Literature is a reflection of collective mind of any nation, said Pakistan Academy of Letters (PAL) Chairman Abdul Hameed during a briefing on the occasion of publication of 98th issue of quarterly Adbiyat.
PAL has recently brought out quarterly Adbiyat in which besides creative writings of the distinctive writers and poets, young writers, women and writers form Balochistan have been provided an opportunity to get their literary attempts published.
Dina Zaman’s collection of short stories, King Of The Sea, bagged the top prize in the fiction category at Popular-The Star Readers’ Choice Awards, beating award-winning writer Tan Twan Eng’s The Garden Of Evening Mists.
With the culmination of a month-long voting campaign by the public, the announcement was made at the Kuala Lumpur Convention Centre yesterday to coincide with day one of this year’s BookFest@Malaysia, the annual nine-day book festival organised by the Popular Book Company.
To celebrate Singapore’s 47th birthday, Tusitala created an infographic on what’s the reading scene like locally, comparing print books and ebooks. Done in true Singaporean spirit, they chose an all-things-Singaporean theme. From Singlish to our striking red and white colours. (Source)
First published in 1972, Vinod Mehta’s riveting account of Hindi film actress Meena Kumari’s life begins with her death, weeks after the release of her swan-song Pakeezah. A revised edition of the book is being released 41 years after first publication with a fresh introduction by the author. On Meena Kumari’s 81st birth anniversary, we present as an extract the chapter titled Pakeezah
First Meena Kumari made this film with her money. Then with her death. — Mr Habib Khan (taxi driver)
Shagufta Rafique became a sex worker at the age of 17, joined bar-dancing some years later, and now finds success as a film scriptwriter.
On page 45 of Paying For It, Chester Brown’s graphic memoir—in the sense of a graphic novel, not in the sense of being explicit, though it is also sometimes that—about paying for sex, there is a cloud of grey dots where a condommed penis should be. This is surprising, not only because Brown’s book is a sexual memoir, but also because it is otherwise full of uncensored nudity, or, more precisely, of minimalist line-drawings of unclothed people.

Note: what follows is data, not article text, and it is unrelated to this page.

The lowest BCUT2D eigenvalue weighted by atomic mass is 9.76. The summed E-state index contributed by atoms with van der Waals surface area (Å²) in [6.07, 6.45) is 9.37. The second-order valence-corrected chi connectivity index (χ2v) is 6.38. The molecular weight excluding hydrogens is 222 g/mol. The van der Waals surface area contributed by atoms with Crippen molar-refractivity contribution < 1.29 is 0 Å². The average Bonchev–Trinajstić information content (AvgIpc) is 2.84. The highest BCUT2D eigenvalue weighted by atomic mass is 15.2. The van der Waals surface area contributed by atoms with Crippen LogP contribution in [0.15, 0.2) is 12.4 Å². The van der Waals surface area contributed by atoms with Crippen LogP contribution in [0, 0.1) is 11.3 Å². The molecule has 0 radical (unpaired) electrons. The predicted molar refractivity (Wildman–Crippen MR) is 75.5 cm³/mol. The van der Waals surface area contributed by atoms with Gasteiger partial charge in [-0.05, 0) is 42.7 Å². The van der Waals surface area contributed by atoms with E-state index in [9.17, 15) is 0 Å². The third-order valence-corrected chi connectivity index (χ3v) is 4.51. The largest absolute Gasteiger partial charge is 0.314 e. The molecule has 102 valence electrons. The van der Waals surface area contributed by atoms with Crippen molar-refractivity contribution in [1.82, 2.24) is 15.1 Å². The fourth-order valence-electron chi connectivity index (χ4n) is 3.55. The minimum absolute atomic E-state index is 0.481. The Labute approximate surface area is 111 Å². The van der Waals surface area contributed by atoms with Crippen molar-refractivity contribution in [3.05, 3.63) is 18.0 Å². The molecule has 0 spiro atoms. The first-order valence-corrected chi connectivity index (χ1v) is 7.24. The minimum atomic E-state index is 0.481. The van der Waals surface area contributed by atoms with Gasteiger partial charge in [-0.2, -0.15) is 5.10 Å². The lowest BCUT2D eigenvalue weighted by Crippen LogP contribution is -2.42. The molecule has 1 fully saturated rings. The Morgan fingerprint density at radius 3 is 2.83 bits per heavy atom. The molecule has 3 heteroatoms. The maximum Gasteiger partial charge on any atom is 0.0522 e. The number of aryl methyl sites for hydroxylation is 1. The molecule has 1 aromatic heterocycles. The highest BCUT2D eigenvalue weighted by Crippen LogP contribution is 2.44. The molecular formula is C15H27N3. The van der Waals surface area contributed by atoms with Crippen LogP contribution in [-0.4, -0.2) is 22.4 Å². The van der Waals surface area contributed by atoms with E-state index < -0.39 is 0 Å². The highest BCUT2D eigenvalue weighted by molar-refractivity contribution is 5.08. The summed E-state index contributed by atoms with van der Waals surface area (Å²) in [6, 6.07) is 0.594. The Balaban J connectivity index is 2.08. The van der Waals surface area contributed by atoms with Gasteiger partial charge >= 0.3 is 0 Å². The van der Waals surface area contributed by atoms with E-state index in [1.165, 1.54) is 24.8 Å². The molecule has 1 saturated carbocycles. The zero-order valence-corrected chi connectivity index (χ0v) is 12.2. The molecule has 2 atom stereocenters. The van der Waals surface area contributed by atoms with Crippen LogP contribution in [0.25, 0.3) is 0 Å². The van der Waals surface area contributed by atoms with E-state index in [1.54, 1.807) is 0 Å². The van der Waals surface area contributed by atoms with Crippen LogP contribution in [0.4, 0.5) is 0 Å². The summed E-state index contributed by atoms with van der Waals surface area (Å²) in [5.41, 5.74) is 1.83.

The GQ magazine has come out with the New Canon: The 21 Books from the 21st Century Every […]
A competition has been launched for Chinese readers to translate stories by novelist David Mitchell.
The contest is part of a new collaborative project between Douban Read, which is part of Chinese-language social networking site Douban, and Nesta, the Arts and Humanities Research Council, the British Council and The Literary Platform.
The translation project is designed to help further understanding of the Chinese market for British writing.
How does a reader ‘discover’ an author/book? Today digital technology is rapidly becoming a unifying factor in the coming together of print and electronic forms of publishing. It is also responsible for the “discoverability” of a book. Traditional forms of discovery – curation in a brick-and-mortar bookstore, word-of-mouth recommendations, libraries, second hand bookstores, gifts, book reviews in newspapers and magazines and book clubs continue to be significant. Literary prizes too are important.
Communist Vietnam is to ban bloggers and social media users from sharing news stories online, under a new decree seen as a further crackdown on online freedom.
Blogs or social media sites such as Facebook and Twitter — which have become hugely popular over the last few years in the heavily-censored country — should only be used “to provide and exchange personal information”, according to the decree.